Assume $k_0$ is a field with char($k_0$) not $2$. Let us define functors from $\rm Field_{/k_0}\to \rm Sets$ as $\rm Pfister_n(k):=\{\text{isomorphism classes of n-fold Pfister forms over k}\}$;

$\rm Quad_n(k)$:= {isomorphism classes of nondegenerate $n$ dimensional quadratic form over $k$} and $\rm Quad_{n,d}(k)$:= same as $\rm Quad_n$ with added condition that determinant should be $d$.

$\rm CSA_n(k):=\{\text{isomorphism classes of central simple k-algebra of degree } n^2\}$.

Serre remarks that for $n\geq 4$ there is no algebraic group $G$ over $k_0$ such that the functor $\rm Pfister_n$ is isomorphic to the functor $k\to H^1(k,G)$. Can someone suggest a referece or sketch a proof for this fact?

For $n=1,2$ one have such algebraic group:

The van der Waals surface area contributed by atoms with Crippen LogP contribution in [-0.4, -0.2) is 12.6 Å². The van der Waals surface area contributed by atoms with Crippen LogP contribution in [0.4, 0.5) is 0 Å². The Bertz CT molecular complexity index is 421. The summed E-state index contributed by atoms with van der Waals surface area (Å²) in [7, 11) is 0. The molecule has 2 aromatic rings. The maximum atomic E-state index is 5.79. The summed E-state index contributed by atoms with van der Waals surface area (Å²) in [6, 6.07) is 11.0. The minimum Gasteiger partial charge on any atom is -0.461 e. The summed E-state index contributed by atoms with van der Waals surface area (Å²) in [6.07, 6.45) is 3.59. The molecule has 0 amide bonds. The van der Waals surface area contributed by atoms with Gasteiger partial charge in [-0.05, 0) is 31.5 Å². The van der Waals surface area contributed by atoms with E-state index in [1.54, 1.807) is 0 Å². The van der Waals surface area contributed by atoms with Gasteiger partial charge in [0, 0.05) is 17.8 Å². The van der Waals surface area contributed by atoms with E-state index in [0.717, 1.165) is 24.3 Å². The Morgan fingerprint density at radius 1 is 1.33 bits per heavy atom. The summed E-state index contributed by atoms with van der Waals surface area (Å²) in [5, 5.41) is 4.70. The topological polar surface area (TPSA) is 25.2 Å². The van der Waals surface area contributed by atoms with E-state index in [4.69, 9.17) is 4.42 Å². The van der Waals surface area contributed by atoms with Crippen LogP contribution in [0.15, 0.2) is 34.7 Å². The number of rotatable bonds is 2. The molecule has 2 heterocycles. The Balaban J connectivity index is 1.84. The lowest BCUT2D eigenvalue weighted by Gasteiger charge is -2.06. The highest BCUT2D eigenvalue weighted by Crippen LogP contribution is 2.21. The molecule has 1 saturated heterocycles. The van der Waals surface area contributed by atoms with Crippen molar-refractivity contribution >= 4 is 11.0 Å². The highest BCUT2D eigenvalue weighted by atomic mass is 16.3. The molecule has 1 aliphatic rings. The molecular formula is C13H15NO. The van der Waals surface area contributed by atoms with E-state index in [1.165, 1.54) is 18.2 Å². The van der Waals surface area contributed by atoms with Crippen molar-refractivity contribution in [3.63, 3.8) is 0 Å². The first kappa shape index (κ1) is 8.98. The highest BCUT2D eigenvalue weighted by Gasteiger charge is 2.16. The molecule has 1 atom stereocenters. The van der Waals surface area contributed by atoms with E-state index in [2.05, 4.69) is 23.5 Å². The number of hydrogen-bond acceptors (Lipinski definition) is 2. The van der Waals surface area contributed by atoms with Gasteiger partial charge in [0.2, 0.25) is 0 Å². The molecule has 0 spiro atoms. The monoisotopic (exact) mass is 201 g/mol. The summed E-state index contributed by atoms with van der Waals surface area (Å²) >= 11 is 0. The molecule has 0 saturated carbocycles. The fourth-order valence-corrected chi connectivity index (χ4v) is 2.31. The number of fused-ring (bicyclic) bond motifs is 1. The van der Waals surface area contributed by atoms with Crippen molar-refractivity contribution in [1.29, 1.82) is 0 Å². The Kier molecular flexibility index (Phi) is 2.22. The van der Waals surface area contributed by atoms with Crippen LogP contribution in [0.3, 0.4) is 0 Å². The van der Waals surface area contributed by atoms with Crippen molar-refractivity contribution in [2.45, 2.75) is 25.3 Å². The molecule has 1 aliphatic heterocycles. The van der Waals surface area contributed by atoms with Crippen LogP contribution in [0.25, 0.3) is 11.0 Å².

$\rm Pfister_1\cong \rm Quad_1\cong H^1(*,\{\pm1\})$ [Since Isomorphism of one-dimensional quadratic form and 1-fold Pfister forms is upto squares and $H^1(k,\pm 1)=k^*/k^{*2}$] and $\rm Pfister_2\cong \rm Quad_{3,1}\cong CSA_2 \cong H^1(*,PGL_2)$ [We can map $<<a,b>>$ to $<a,b,ab>$ and $<<a,b>>$ to quaternion algebra $(-a,-b)$. Equivalence of $\rm CSA_2\cong H^1(*,PGL_2)$ is standard]. Thus, for $n=1,2$ there is an algebraic group $G$ such that the functor $\rm Pfister_n$ is isomorphic to the functor $k\to H^1(k,G)$.



For $n=3$ you have $Pfister_3\simeq H^1(*,G_2)$. For greater $n$, you may use notion of cohomological invariants (like in Skip Garibaldi's lectures in Lens) to prove that any $H^1(F,G)$ have a nontrivial cohomological invariant of degree $\le 3$ (namely Tits algebras or the Rost invariant), while for $Pfister_n$ it is possible to have only invariants of degrees at least $n$.


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